Lo, the College Traveler

In early 1972, with my graduation from William & Mary looming, one question grew more urgent by the day: How would I support myself, my wife, and our young daughter? An English Lit major,  I hoped to make a living as a writer and editor. And I had learned a few things as editor of the campus literary magazine, The William & Mary Review. Still, how was I going to find work in publishing?

My father had one answer: Apply for a federal job. By then, he had put in more than 30 years with the civil service in D.C., most of them at the IRS national office in a senior personnel role. Many of the people who had worked for him were now the heads of personnel at federal agencies all over town. So I just had to say the word and he could arrange the meetings in a heartbeat.

Somehow, I couldn’t picture myself editing a newsletter at the Department of Transportation, or writing booklets at Housing & Urban Development. While I could count on job security and decent pay on Uncle Sugar’s payroll, my ambition was to try my hand in the real publishing world, working for a magazine or a book publisher. But how could I get a foothold at those lofty companies?

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My ambition was to try my hand in the real publishing world, working for a magazine or a book publisher.

Enter David Clay Jenkins. Dr. Jenkins had been my freshman advisor in the English Department, and with my senior year winding down, he was now advising me on my honors thesis. And he had a career suggestion: Turns out, a former student of his now had a big job at Houghton-Mifflin, the giant textbook publishing company. And how did he get his start? As a college traveler.

what? A college traveler, it turned out, goes from campus to campus meeting with professors to pitch the latest textbooks. The goal was to get your Psychology 101 text “adopted” by the professor as required reading. It was a long way from editing Tom Wolfe, but it was a foot in the door, or so argued Dr. Jenkins.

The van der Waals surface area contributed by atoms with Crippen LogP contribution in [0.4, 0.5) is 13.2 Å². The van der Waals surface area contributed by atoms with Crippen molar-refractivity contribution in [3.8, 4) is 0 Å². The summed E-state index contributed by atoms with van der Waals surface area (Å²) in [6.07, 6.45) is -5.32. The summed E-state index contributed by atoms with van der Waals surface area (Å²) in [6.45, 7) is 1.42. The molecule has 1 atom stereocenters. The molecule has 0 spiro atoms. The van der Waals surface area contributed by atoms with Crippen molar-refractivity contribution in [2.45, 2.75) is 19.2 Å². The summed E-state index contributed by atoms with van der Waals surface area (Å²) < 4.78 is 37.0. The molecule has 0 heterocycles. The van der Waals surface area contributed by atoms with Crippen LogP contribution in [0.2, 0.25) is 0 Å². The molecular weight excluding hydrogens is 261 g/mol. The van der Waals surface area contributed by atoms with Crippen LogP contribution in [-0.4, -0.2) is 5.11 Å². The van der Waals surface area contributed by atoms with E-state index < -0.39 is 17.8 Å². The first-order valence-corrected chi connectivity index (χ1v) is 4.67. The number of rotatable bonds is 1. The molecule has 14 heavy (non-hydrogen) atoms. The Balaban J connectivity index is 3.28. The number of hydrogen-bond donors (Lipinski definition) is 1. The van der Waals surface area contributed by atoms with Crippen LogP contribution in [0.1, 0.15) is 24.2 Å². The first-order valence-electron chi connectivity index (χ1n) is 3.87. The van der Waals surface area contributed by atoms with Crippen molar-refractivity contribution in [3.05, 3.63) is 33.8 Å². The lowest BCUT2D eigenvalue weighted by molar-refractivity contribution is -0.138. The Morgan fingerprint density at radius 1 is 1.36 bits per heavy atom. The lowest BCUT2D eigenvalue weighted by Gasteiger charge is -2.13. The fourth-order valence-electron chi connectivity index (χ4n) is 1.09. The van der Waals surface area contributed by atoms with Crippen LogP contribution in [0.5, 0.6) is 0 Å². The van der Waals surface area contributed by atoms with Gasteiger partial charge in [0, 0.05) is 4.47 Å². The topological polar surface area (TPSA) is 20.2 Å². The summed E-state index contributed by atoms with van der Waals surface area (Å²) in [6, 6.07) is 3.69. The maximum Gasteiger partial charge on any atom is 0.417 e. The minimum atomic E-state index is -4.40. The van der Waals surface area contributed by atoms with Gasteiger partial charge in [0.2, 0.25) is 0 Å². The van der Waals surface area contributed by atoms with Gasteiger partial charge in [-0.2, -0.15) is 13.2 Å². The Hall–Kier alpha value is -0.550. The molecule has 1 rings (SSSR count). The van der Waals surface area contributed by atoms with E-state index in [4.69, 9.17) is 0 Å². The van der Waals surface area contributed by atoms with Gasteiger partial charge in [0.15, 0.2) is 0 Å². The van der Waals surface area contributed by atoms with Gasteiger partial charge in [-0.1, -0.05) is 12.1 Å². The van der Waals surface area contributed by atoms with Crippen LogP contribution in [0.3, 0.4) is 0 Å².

So, in short order, I checked the classifieds in the Washington Post, where I found an ad seeking college travelers. I applied, met with the headhunter, and was soon on my way to New York City to interview with a division of Harper & Row.

I was to meet with Jack Jennings, president of Canfield Press, at Harper & Row headquarters on East 53rd Street. His newly minted division published textbooks for the burgeoning community college market, and Jack needed college travelers to get the word out. He had flown in from Canfield Press headquarters in San Francisco.

If they were out to impress me, they did. This was the big time. Harper & Row’s offices were in the heart of midtown Manhattan, right off Fifth Avenue and a stone’s throw from Rockefeller Center and Scribner’s bookstore. The cab from LaGuardia dropped me at 10 East 53rd and I navigated my way to the office where Jennings was camped out. A trim, sandy-haired Californian, he informed me that I had passed the first test just by finding him. To be successful, a college traveler has to be able to track down professors on sprawling campuses.

The rest of the hiring process flew by in a blur. By the end of 1972, I was on staff, assigned to cover community colleges in a territory that stretched from southern Pennsylvania, through Maryland, to Northern Virginia. My wife and I found a garden apartment in Gaithersburg, Maryland, a suburb of D.C. And the first item on my training agenda was the Canfield Press sales meeting in Tiburon, California, across the bay from San Francisco. My career in publishing was launched!

To be continued

 

 

Close Encounter

There was that song again, just like clockwork.

Put your hand in the hand of the man
Who stilled the water